CRYSTAL LAKE – McHenry County College taxpayers can expect to pay more to the institution next year under its proposed levy.
The college is seeking the maximum it can under the tax cap, or 3 percent. However, to ensure it can capture all new growth, the college Board of Trustees will request 9.9 percent more than the $27 million property owners paid in taxes this year.
College officials, however, are not expecting to receive the full 9.9 percent increase.
“The college knows we are not going to get that unless there is phenomenal growth in the district,” MCC Chief Financial Officer Bob Tenuta said.
The college is requesting $29.7 million in residential taxes next year, but Tenuta expects to collect $27.8 million.
The levy projections mean that the owner of a $250,000 property whose assessed value remains the same would pay the college only $1.30 more on the 2013 tax bill.
However, home values have been dropping since 2008 and driving up property taxes. Some municipalities are bracing for a 10 percent decline in values next year. If that’s the case, that same homeowner can expect to pay almost $30 more next year.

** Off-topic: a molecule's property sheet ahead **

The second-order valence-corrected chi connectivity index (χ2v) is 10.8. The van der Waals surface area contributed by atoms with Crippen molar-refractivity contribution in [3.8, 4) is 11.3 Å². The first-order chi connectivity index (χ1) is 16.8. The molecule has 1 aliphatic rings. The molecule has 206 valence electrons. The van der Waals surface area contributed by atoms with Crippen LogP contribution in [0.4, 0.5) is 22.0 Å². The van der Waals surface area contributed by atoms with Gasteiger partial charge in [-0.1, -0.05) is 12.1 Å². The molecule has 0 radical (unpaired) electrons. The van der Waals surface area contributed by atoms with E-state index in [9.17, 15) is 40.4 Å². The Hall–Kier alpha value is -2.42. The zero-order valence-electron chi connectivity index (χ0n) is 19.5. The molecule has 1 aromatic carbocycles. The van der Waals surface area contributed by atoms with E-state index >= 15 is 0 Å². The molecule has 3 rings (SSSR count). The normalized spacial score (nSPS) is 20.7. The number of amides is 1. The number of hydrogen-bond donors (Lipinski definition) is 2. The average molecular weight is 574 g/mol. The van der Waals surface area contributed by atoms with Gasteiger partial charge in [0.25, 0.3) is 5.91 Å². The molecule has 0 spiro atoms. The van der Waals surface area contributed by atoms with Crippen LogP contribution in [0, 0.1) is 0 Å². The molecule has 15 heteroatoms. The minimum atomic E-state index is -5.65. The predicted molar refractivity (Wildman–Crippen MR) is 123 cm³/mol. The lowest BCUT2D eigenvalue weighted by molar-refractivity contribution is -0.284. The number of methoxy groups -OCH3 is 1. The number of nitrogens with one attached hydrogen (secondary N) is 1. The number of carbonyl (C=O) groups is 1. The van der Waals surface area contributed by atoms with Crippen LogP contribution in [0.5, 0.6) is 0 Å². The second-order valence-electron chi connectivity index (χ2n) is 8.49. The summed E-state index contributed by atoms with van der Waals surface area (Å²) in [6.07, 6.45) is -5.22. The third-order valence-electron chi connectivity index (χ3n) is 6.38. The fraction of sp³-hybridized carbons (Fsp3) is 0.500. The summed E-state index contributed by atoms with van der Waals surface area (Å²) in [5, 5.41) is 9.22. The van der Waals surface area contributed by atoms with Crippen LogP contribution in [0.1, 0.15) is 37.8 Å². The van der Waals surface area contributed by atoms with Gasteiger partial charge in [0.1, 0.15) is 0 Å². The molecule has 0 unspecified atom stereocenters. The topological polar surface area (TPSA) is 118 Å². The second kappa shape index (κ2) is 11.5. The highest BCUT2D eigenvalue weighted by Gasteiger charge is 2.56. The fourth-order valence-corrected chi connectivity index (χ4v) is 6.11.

At a meeting last month, the college’s Board of Trustees was split, 4-3, on whether to seek a 9.9 percent increase. Trustees Cynthia Kisser, Carol Larson, Linda Liddell and Mary Miller voted in favor of the increase, while Trustees Dennis Adams, Ronald Parrish and Barbara Walters rejected it.
Adams said he was in favor of the 3 percent increase given that the college’s expenses are continuing to rise, but he called the nearly 10 percent request “absurdly high.”
He preferred to look at other revenue streams, such as a tuition increase.
“I don’t believe [a property tax increase is] the right place to start the budget process,” he said. “We need to examine expenses, examine tuition, and then look to the taxpayers.”
A majority, or about 60 percent, of the college’s operating funds come from property taxes, with an additional 30 percent from tuition, 5 percent from the state and the rest from miscellaneous income streams.
Because the college’s request is more than 5 percent of last year’s extension, a public hearing is required and set for 6 p.m. Dec 20.
The board likely will adopt the levy at the regular meeting that follows the hearing.